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Kosovo: Ethnic Serbs overwhelmingly reject Pristina

last update: February 16, 17:04

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Pristina, 16 Feb. (AKI) - Serbs in northern Kosovo, who oppose independence declared by majority Albanians in 2008, have voted in a referendum almost unanimously against Pristina institutions, referendum a commission said on Thursday.

According to unofficial results, of 35,500 registered voters, 99.74 per cent, voted against accepting Pristina rule, the commission said.

The referendum was held in four Serb municipalities in the north where Serbs make majority population and the turnout was 75.28 per cent, the commission said.

International representatives stationed in Kosovo and Serbian leaders in Belgrade have warned against holding referendum, saying it was illegal and would have no legal bearing.

Kosovo parliament on Wednesday adopted a resolution saying the referendum was illegal and declared it null and void. “The Kosovo parliament considers this referendum a violation of constitutional and legal order of the Republic of Kosovo,” the declaration said.

Kosovo has been recognized by 86 countries, including the United States and 22 out of 27 European Union members. But Kosovo Serb leader Dobrosav Dobric told media local Serbs just wanted to reiterate their stands that they don’t want to live under Pristina rule.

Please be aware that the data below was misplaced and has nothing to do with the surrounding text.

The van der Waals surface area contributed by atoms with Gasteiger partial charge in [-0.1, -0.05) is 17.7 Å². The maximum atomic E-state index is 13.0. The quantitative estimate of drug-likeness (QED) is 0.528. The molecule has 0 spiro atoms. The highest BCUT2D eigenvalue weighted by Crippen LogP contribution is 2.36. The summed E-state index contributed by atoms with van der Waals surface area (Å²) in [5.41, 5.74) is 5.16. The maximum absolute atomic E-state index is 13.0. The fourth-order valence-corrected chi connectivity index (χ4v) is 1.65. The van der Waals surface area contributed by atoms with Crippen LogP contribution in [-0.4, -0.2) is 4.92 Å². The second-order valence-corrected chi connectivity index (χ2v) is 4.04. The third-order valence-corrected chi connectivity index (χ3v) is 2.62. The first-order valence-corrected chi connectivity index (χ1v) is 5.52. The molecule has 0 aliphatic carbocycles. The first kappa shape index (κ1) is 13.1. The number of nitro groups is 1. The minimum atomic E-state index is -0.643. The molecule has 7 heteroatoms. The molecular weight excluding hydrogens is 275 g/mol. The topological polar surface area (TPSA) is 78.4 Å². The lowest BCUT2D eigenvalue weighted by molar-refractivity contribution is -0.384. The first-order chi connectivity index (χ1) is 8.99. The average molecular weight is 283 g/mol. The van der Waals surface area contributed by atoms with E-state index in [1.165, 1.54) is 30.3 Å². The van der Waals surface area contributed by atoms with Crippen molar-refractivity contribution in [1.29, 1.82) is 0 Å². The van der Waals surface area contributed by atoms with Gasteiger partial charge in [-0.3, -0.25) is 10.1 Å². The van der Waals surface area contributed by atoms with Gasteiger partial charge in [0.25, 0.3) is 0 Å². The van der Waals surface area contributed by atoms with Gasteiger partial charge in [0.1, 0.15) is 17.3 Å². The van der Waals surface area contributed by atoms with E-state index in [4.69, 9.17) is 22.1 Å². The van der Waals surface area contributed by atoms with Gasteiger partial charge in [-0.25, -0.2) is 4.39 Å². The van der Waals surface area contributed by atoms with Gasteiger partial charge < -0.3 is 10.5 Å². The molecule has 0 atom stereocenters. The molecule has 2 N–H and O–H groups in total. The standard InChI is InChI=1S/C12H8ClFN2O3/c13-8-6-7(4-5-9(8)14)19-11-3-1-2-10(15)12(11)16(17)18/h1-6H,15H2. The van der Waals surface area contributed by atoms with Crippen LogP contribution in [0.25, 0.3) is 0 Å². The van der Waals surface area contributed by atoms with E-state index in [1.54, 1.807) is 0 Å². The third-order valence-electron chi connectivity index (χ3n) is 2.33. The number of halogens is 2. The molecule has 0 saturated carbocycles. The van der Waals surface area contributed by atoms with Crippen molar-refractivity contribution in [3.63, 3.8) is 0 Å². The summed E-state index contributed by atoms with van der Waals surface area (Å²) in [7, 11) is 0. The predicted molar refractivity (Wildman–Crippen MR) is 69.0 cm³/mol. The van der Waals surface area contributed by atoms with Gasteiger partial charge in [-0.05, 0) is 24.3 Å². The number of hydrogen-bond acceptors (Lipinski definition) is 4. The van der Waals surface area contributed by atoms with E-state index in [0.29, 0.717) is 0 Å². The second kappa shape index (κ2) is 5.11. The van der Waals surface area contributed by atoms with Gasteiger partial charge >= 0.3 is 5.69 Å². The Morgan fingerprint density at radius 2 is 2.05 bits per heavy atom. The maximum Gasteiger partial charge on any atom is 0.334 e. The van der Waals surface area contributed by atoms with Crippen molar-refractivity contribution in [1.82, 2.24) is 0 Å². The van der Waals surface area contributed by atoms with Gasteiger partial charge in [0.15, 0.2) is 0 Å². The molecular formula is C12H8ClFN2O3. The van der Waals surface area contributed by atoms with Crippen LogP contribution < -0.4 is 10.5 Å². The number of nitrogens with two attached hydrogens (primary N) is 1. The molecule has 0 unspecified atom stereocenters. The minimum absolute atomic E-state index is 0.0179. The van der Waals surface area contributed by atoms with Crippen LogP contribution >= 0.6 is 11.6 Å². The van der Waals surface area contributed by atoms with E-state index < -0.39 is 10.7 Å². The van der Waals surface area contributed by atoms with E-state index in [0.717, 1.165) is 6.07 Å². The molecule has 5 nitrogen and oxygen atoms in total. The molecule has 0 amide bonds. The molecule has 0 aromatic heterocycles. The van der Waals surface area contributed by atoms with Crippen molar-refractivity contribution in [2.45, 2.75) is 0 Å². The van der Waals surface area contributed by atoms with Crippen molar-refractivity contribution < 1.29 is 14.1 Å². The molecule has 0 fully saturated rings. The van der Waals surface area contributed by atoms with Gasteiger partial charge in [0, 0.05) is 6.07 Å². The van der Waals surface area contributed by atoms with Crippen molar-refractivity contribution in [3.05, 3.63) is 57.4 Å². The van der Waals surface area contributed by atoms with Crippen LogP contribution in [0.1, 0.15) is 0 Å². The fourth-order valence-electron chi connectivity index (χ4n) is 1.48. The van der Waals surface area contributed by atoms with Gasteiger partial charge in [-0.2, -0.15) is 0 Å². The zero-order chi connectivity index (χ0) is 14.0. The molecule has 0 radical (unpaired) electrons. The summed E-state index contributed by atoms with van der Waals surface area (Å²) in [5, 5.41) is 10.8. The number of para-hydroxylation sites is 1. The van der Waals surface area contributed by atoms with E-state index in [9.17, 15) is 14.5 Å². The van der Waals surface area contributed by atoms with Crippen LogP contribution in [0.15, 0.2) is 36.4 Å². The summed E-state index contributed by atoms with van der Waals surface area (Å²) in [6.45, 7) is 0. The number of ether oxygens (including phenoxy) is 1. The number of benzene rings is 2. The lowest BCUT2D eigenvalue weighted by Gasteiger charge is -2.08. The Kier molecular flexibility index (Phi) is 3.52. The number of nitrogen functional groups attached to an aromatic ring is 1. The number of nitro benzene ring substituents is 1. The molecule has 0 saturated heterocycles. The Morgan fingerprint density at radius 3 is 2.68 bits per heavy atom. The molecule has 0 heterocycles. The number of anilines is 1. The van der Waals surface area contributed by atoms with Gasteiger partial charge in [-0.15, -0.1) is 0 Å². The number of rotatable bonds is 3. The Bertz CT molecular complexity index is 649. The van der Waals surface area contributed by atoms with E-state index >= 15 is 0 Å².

“People want to live where their ancestors had lived and that is the Republic of Serbia,” Dobric said. “We could be enslaved by force, but we won’t willingly assimilate and integrate into that state (Kosovo),” he added.

Belgrade opposes Kosovo independence, but has engaged in talks with Pristina to reach some sort of an agreement for the sake of Serbia’s getting a status of an official candidate for European Union membership next month.

Borko Stefanovic, chief Belgrade negotiator, told Tanjug news agency the referendum would only make Serbia’s international position more difficult. It would only “send a wrong message that Serbs in northern Kosovo can’t come to an agreement even with their own state”, meaning Serbia, Stefanovic said.

“The way I see it, it was a vote for the government of the Republic of Serbia, or against it,” Oliver Ivanovic, deputy minister for Kosovo in Belgrade government, told media.

“The progress in European integrations means betterment in political and economic

sense for the Republic of Serbia and without that Serbs in Kosovo can expect nothing good,” Ivanovic concluded


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